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Old 04-25-2012, 06:20 AM   #16
Gnarly Adventurer
Joined: Jun 2008
Oddometer: 127
I've owned several CT90's and if you have good spark, then it's all in the fuel system. They are simple bikes and easy to work on, but the tiny jets and fuel passages in the carb can be clogged with silt from the fuel tank in a second. You will wear out the screws in the carb trying to keep it running until you just remove the fuel tanks and clean it out. I ended up coating the tank with Por15, and with new fuel line, and inline filter, it ran perfect for 2 years. Now, I haven't even started it for 2 years and with the tank lined, All I have to do is flush the old gas out and it will start because I can't have rust in the fuel system anymore.
There are places online that you can download a shop manual for free. That makes it even easier.
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Old 04-25-2012, 01:11 PM   #17
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Joined: Mar 2011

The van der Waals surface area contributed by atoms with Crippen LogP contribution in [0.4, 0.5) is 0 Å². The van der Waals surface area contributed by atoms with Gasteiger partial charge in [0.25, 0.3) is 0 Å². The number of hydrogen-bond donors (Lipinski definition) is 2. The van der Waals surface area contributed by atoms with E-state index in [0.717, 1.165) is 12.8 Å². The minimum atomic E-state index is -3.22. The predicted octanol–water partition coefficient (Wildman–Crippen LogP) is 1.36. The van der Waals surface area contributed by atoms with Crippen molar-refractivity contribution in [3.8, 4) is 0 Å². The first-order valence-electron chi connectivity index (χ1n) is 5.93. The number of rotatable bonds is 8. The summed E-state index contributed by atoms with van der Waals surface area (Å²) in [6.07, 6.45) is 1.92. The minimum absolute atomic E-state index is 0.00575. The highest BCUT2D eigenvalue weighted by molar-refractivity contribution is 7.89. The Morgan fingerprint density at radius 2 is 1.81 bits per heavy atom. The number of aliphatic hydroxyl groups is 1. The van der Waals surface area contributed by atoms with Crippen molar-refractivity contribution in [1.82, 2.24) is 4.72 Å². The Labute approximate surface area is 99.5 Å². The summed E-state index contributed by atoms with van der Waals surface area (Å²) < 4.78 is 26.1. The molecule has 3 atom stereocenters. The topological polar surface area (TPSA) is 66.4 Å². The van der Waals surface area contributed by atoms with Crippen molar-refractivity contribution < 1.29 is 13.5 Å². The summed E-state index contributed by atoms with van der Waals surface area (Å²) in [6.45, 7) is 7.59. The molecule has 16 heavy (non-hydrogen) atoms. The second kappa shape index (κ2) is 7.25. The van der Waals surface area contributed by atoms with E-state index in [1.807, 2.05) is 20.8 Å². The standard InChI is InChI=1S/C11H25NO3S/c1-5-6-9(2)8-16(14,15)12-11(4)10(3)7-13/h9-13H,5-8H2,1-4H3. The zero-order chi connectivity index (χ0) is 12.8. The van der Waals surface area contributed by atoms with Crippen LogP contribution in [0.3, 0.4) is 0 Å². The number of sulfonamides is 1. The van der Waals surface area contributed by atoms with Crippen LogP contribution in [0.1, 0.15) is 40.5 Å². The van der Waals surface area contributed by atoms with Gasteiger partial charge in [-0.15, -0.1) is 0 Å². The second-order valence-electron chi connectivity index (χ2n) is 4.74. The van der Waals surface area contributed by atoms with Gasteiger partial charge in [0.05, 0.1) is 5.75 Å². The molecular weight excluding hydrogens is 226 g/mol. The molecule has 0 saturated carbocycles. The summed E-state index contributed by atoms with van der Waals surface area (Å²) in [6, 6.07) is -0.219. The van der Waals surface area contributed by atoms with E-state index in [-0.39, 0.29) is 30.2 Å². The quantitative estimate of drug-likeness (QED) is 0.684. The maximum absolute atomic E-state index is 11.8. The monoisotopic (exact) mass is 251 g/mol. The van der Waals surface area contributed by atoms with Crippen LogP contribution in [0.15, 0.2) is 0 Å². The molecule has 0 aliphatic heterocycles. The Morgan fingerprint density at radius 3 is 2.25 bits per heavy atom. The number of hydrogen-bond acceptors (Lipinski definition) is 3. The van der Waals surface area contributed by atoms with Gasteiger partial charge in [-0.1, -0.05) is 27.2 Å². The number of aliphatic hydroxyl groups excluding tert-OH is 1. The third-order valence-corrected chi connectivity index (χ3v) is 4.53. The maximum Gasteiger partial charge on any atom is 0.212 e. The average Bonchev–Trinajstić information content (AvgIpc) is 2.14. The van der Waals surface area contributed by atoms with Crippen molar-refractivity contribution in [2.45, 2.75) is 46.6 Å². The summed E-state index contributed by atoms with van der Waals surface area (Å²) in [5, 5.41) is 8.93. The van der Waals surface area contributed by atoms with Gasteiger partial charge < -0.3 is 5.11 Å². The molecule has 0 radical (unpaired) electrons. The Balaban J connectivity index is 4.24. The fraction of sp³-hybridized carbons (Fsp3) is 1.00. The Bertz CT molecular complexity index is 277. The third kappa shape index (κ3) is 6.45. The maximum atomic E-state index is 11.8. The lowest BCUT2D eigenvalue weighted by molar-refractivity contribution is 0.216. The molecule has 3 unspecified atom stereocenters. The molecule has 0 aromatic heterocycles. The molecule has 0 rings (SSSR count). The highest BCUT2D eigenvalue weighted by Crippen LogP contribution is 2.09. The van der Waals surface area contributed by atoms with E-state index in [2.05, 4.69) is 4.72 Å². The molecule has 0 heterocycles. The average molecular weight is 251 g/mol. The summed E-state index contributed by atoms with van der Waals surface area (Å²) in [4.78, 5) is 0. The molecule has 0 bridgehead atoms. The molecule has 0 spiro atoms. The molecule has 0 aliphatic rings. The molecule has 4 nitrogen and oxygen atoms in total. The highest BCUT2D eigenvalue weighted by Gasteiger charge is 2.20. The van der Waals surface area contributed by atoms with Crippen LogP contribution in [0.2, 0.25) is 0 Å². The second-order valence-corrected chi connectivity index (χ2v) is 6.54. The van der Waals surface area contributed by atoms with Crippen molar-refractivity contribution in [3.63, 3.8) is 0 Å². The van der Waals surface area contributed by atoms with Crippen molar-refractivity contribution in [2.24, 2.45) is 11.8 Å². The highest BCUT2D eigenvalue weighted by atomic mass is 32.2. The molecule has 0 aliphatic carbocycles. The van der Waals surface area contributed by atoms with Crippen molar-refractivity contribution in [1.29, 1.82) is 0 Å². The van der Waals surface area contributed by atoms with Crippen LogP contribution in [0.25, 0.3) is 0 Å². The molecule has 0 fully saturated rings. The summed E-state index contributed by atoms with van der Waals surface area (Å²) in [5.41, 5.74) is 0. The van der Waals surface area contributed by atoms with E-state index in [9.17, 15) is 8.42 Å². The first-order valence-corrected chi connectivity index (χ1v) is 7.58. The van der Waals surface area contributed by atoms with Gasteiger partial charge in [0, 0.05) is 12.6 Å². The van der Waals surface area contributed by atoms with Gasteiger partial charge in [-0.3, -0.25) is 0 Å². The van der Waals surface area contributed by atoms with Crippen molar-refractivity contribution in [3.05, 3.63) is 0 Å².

Location: Bennington, Vermont
Oddometer: 65
checking points

Originally Posted by sidnito View Post
i read about points, but i am hpoing i dont have to mess with those..i dont know where they are located(is it an easy task?)
Points are super easy. On the left side if the engine, near the top, there is a plate held on by two small screws. You pull that off and measure the amount of space between the two contact breaker points. In order to do this, you also need to pull off the plate that sits where the piston and transmission stuff meet, and turn the generator until the points are opened as wide as they'll go.

And, as pictures are worth a thousand words, you might want to check this out:
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Old 04-25-2012, 05:39 PM   #18
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Joined: Apr 2006
Oddometer: 1,273
A buddy and I about pulled our hair out (or what little we had left) trying to figure out why his girlfriend's old CT-90 wouldn't rev up. It acted like it was trying to drag a Buick around and had absolutely no power.

Turned out the spark advance unit was frozen in the retarded position. When you set your points make sure yours is free and well lubed.
Boring fiction--"One Last Ride in the Hoosier":

Eek!! More boring fiction--"One Last Ride in the Hoosier Revisited":
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